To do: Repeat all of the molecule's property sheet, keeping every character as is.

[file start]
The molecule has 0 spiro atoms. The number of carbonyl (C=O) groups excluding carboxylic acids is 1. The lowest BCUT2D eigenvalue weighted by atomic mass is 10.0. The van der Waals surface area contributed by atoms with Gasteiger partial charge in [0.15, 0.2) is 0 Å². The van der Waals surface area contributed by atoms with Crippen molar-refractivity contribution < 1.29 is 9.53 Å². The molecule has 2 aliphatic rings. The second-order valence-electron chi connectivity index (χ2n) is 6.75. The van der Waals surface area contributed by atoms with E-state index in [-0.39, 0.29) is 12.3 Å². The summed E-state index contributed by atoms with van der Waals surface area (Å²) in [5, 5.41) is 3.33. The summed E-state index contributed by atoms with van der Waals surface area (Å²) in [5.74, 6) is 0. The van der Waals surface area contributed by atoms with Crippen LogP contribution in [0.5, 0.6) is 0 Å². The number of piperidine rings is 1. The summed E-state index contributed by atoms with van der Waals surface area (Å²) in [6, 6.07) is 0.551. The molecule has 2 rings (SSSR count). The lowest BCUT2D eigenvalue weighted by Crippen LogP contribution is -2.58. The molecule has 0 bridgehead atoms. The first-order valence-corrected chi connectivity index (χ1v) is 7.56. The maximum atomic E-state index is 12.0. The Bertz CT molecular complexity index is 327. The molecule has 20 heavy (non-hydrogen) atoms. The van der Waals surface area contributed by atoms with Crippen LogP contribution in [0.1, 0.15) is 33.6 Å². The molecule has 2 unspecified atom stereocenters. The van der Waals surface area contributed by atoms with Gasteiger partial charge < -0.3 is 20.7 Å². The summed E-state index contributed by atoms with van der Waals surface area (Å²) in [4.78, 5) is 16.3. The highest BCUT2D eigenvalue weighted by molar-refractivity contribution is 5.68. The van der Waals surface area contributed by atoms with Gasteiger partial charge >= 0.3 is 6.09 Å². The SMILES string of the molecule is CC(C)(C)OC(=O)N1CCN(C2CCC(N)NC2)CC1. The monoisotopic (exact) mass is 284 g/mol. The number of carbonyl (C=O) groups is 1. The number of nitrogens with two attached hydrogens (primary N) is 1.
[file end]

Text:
The molecule has 0 spiro atoms. The number of carbonyl (C=O) groups excluding carboxylic acids is 1. The lowest BCUT2D eigenvalue weighted by atomic mass is 10.0. The van der Waals surface area contributed by atoms with Gasteiger partial charge in [0.15, 0.2) is 0 Å². The van der Waals surface area contributed by atoms with Crippen molar-refractivity contribution < 1.29 is 9.53 Å². The molecule has 2 aliphatic rings. The second-order valence-electron chi connectivity index (χ2n) is 6.75. The van der Waals surface area contributed by atoms with E-state index in [-0.39, 0.29) is 12.3 Å². The summed E-state index contributed by atoms with van der Waals surface area (Å²) in [5, 5.41) is 3.33. The summed E-state index contributed by atoms with van der Waals surface area (Å²) in [5.74, 6) is 0. The van der Waals surface area contributed by atoms with Crippen LogP contribution in [0.5, 0.6) is 0 Å². The number of piperidine rings is 1. The summed E-state index contributed by atoms with van der Waals surface area (Å²) in [6, 6.07) is 0.551. The molecule has 2 rings (SSSR count). The lowest BCUT2D eigenvalue weighted by Crippen LogP contribution is -2.58. The molecule has 0 bridgehead atoms. The first-order valence-corrected chi connectivity index (χ1v) is 7.56. The maximum atomic E-state index is 12.0. The Bertz CT molecular complexity index is 327. The molecule has 20 heavy (non-hydrogen) atoms. The van der Waals surface area contributed by atoms with Crippen LogP contribution in [0.1, 0.15) is 33.6 Å². The molecule has 2 unspecified atom stereocenters. The van der Waals surface area contributed by atoms with Gasteiger partial charge < -0.3 is 20.7 Å². The summed E-state index contributed by atoms with van der Waals surface area (Å²) in [4.78, 5) is 16.3. The highest BCUT2D eigenvalue weighted by molar-refractivity contribution is 5.68. The van der Waals surface area contributed by atoms with Gasteiger partial charge >= 0.3 is 6.09 Å². The SMILES string of the molecule is CC(C)(C)OC(=O)N1CCN(C2CCC(N)NC2)CC1. The monoisotopic (exact) mass is 284 g/mol. The number of carbonyl (C=O) groups is 1. The number of nitrogens with two attached hydrogens (primary N) is 1.